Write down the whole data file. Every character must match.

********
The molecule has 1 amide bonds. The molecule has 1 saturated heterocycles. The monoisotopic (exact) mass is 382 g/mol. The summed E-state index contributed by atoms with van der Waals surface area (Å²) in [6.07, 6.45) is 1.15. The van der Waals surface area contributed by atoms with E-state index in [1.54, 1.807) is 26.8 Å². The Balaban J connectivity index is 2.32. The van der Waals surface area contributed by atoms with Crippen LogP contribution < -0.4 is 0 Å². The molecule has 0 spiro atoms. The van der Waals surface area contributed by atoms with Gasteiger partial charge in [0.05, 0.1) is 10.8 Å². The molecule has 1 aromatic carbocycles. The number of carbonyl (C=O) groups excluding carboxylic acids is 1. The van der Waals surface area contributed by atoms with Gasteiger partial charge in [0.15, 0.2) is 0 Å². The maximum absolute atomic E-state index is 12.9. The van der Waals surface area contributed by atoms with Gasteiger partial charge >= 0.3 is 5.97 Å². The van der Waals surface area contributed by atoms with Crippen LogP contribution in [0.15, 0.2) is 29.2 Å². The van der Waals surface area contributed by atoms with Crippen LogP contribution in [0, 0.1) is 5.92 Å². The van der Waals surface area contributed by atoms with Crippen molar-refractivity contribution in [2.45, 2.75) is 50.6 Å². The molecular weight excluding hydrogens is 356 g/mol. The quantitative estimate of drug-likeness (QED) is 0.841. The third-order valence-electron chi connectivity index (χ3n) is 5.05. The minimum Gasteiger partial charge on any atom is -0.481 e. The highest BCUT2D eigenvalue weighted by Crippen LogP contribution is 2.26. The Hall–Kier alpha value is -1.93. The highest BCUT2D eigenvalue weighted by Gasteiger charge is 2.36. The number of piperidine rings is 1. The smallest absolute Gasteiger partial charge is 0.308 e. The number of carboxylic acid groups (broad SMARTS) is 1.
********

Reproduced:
The molecule has 1 amide bonds. The molecule has 1 saturated heterocycles. The monoisotopic (exact) mass is 382 g/mol. The summed E-state index contributed by atoms with van der Waals surface area (Å²) in [6.07, 6.45) is 1.15. The van der Waals surface area contributed by atoms with E-state index in [1.54, 1.807) is 26.8 Å². The Balaban J connectivity index is 2.32. The van der Waals surface area contributed by atoms with Crippen LogP contribution < -0.4 is 0 Å². The molecule has 0 spiro atoms. The van der Waals surface area contributed by atoms with Gasteiger partial charge in [0.05, 0.1) is 10.8 Å². The molecule has 1 aromatic carbocycles. The number of carbonyl (C=O) groups excluding carboxylic acids is 1. The van der Waals surface area contributed by atoms with Gasteiger partial charge in [0.15, 0.2) is 0 Å². The maximum absolute atomic E-state index is 12.9. The van der Waals surface area contributed by atoms with Gasteiger partial charge >= 0.3 is 5.97 Å². The van der Waals surface area contributed by atoms with Crippen LogP contribution in [0.15, 0.2) is 29.2 Å². The van der Waals surface area contributed by atoms with Crippen LogP contribution in [0, 0.1) is 5.92 Å². The van der Waals surface area contributed by atoms with Crippen molar-refractivity contribution in [2.45, 2.75) is 50.6 Å². The molecular weight excluding hydrogens is 356 g/mol. The quantitative estimate of drug-likeness (QED) is 0.841. The third-order valence-electron chi connectivity index (χ3n) is 5.05. The minimum Gasteiger partial charge on any atom is -0.481 e. The highest BCUT2D eigenvalue weighted by Crippen LogP contribution is 2.26. The Hall–Kier alpha value is -1.93. The highest BCUT2D eigenvalue weighted by Gasteiger charge is 2.36. The number of piperidine rings is 1. The smallest absolute Gasteiger partial charge is 0.308 e. The number of carboxylic acid groups (broad SMARTS) is 1.